POWER FAILURE ALARM DRIVER
USING A LONG PERIOD TIMER FOR MUTING
Here is a circuit for the occasion when you want an alarm
that can be muted but not permanently. Perhaps for a power loss alarm
for a critical refrigerator with a DC control unit. The power fails and
the alarm is annoying but switching it off completely could lead to
somebody forgetting about it. Note the inputs are a + DC
voltage with reference to the circuit ground. Most timer circuits are
based on the 555 however for a long period timer the RC values get to
be impractically large. This is solved in the ICM7242 as it counts
128 RC time periods in its one shot mode. The CD4093B is a nand
Schmitt trigger but the normal 4011 nand gate should work as well. The
nand gate has a 15V maximum so to protect it a zener was used to limit
the supply voltage. For better noise immunity the 68K and 10K
resistors in the input circuits could be replaced by 6.8K and 1K if the
signal impedence permitted.
This circuit is still under
development and has not been tested. When it has been I will provide a
PDF of the circuit board.
The circuit above provides a battery operated alarm driver
with the ability to mute the audible warning for a some period
controlled by the components connected to pin 7 of the counter
(approximate 20 minute period shown). The time is calculated from uf
x ohms x 128 in seconds. Thus a 10M would give about 1 hour.
Transistors T1 and T2 isolate the circuit from the input levels and
turn on when their inputs rise above about 4V. The ALARM operates on a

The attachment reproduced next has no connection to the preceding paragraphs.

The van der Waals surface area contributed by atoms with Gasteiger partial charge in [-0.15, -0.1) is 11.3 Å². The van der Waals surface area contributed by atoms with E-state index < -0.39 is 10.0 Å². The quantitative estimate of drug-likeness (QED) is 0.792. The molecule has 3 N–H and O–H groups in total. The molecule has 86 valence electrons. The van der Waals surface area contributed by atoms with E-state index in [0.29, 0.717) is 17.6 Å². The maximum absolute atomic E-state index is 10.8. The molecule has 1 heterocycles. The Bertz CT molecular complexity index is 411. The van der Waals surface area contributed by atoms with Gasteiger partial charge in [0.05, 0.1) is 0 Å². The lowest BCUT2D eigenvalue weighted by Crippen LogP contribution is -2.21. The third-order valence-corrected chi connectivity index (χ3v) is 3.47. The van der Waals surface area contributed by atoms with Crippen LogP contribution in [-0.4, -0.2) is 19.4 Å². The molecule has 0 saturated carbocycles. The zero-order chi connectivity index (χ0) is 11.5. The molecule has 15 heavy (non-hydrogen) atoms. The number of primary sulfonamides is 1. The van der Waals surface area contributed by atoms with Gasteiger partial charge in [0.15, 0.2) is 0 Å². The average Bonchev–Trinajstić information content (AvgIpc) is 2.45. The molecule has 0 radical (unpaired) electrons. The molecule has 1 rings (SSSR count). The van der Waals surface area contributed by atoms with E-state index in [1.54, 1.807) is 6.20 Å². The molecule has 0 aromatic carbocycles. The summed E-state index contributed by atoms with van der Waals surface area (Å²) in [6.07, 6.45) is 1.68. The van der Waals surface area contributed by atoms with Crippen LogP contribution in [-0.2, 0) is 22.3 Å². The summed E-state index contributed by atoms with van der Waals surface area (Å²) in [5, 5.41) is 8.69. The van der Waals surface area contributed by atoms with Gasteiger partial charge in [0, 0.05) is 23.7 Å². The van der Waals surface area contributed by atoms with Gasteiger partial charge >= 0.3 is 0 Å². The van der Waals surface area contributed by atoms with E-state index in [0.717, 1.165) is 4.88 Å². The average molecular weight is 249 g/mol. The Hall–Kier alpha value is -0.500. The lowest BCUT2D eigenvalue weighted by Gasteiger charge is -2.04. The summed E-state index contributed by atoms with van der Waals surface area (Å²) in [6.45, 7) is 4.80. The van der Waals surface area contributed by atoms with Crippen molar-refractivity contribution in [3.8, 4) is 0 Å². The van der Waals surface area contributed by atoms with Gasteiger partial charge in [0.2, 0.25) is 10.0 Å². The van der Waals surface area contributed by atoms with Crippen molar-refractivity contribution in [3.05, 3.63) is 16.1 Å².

low input which is the expected condition of power fail. The mute input
is selectable for positive or negative operation by the link. As shown
a low on MUTE starts the time counter. Cut the link and connect to the
other side for positive operation. The alarm is muted while the mute
time counter (ICM7242) is running. The mute time counter
is stopped at the end of a time period or on the return (even
if momentarily) of a high on the alarm trigger.
The output pin 3 of the
time counter when not running is high making pin 9 low and holding the
counter reset with a high on its reset pin.
When the alarm Trigger is low nand gate pin 1 goes high and as pin 2 is
high pin 3 is low turning on The BD682. T3 is a darlington and
will source at least 200ma.
A low on MUTE causes a high on the timer trigger (Trigger overrides
reset). The time counter starts and the output goes low holding nand
gate pin 2 low and thus pin 3 high turning off the BD682. When the
counter reaches 128 periods pin 3 rises and the low on pin 9 causes a
high on the reset and the time counter stops and the alarm comes back
on as nand pins 1 and 2 are high.
If the power returns while the time counter is running the low on pin 8
forces a high on pin 10 reseting it. Thus MUTE is only active for the
set period or until the return of power whichever occurs first.
In a real setting particular attention will need to be given to
preventing the MUTE from false triggering. Some RC time delay into the
trigger of the ICM7242 would help. The ICM7242 starts working with a
power supply of only a couple of volts so you should ensure that if it
is powered up on a power fail the trigger imput is held low while the
power rises. This would not be the case in the above circuit if the
MUTE input was pulled up to the circuit positive because T2 would not
conduct until about 4V and the trigger would be active from 2V as the
power came on.